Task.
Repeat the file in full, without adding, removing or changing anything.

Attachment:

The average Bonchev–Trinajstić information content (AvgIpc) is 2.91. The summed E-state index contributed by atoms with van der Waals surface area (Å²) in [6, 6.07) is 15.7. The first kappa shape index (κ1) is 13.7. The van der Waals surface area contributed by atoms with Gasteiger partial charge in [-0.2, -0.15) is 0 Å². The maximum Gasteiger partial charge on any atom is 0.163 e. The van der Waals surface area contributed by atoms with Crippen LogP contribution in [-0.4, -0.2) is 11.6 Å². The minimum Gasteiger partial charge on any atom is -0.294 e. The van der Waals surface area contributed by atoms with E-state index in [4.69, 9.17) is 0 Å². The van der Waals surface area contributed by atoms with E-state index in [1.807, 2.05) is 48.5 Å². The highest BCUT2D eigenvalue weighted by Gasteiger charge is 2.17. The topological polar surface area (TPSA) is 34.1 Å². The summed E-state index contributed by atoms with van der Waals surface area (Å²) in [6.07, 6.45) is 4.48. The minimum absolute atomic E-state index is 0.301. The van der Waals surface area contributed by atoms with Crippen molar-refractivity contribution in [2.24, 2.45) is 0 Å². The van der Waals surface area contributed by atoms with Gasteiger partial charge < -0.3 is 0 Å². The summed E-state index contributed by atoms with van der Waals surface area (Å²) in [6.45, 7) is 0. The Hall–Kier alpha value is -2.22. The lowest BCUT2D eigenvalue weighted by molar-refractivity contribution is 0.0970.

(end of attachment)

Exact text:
The average Bonchev–Trinajstić information content (AvgIpc) is 2.91. The summed E-state index contributed by atoms with van der Waals surface area (Å²) in [6, 6.07) is 15.7. The first kappa shape index (κ1) is 13.7. The van der Waals surface area contributed by atoms with Gasteiger partial charge in [-0.2, -0.15) is 0 Å². The maximum Gasteiger partial charge on any atom is 0.163 e. The van der Waals surface area contributed by atoms with Crippen LogP contribution in [-0.4, -0.2) is 11.6 Å². The minimum Gasteiger partial charge on any atom is -0.294 e. The van der Waals surface area contributed by atoms with E-state index in [4.69, 9.17) is 0 Å². The van der Waals surface area contributed by atoms with E-state index in [1.807, 2.05) is 48.5 Å². The highest BCUT2D eigenvalue weighted by Gasteiger charge is 2.17. The topological polar surface area (TPSA) is 34.1 Å². The summed E-state index contributed by atoms with van der Waals surface area (Å²) in [6.07, 6.45) is 4.48. The minimum absolute atomic E-state index is 0.301. The van der Waals surface area contributed by atoms with Crippen molar-refractivity contribution in [2.24, 2.45) is 0 Å². The van der Waals surface area contributed by atoms with Gasteiger partial charge < -0.3 is 0 Å². The summed E-state index contributed by atoms with van der Waals surface area (Å²) in [6.45, 7) is 0. The Hall–Kier alpha value is -2.22. The lowest BCUT2D eigenvalue weighted by molar-refractivity contribution is 0.0970.